Previously, a plasma etch process has been used to remove portions of III-nitride material in an isolation layer to permit connection to other layers. The plasma etch process removes enough III-nitride material to expose a conductive layer or connective pattern to permit connections with structures on an opposite side of the isolation layer.

One of the difficulties with the plasma etch process is the imprecision with which the process removes material from the substrate or die being processed. For example, the plasma etch process can induce surface damage and roughness in the material remaining after the etch process has removed the desired amount of material. The perimeter portions of the III-nitride device subjected to the plasma etch process accordingly has some induced surface damage and roughness, meaning that the crystalline structure is damaged and somewhat irregular. In previous applications, when III-nitride devices were used in low power applications, for example, the perimeter roughness or crystalline damage was inconsequential. However, for high power electronic devices, that are susceptible to surface breakdown and the generation of leakage currents, the damage to the crystalline structure and the surface roughness are highly undesirable. For instance, the roughness of material in the III-nitride high power electronic device may lead to the generation of high electric fields at the points of roughness, leading to surface breakdown and leakage currents in the device.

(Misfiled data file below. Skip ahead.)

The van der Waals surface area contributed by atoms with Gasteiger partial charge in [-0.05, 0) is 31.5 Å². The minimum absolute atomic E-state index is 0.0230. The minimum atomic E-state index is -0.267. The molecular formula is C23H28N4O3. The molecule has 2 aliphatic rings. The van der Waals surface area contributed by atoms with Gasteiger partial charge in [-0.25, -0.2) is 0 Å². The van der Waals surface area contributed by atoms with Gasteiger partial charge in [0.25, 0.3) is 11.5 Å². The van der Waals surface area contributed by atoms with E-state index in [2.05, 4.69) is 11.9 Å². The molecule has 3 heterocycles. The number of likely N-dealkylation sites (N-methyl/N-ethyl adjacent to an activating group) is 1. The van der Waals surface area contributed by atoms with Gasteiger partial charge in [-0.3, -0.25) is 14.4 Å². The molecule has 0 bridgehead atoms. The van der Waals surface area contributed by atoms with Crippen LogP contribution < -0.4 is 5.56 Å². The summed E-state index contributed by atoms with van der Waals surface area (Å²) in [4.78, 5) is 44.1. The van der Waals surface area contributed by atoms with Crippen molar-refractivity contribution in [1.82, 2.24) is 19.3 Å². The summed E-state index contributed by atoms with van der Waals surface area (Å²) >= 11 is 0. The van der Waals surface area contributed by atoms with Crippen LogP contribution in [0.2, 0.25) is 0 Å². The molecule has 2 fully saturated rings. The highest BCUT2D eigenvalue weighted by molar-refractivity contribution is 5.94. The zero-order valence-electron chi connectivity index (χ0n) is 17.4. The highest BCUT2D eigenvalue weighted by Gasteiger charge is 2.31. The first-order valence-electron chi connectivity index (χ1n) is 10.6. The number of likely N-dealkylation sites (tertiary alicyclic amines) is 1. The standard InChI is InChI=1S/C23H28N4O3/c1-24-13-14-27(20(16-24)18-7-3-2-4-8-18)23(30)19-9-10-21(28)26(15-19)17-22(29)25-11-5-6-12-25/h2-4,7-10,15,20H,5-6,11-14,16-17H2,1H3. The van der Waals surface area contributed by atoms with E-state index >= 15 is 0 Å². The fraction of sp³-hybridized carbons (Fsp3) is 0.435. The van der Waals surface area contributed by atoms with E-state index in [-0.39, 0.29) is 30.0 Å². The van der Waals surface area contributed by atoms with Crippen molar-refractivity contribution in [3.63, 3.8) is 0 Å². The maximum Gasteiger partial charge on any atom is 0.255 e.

Referring now to FIG. 2A, a structure and method is illustrated with respect to III-nitride material stack 10. Stack 10 includes a body layer 12 and an isolation layer 14. Stack 10 is representative of a typical III-nitride device, where body layer 12 may be composed of one or more layers of III-nitride material, or other composites or alloys, including substrates. Layer 12 may also be a composite layer with graded alloy material composed of any of the III-nitride materials, for example. Layer 12 may include a doped region for current conduction with an N or P-type doping. Alternately, or in addition, layer 12 may be composed of a highly resistive or insulative material that can act to prevent leakage currents or the propagation of electric fields that can lead to surface breakdown.

Layer 14 of stack 10 is composed of a percentage of a III-nitride material, and provides an isolation layer for later formed devices on stack 10.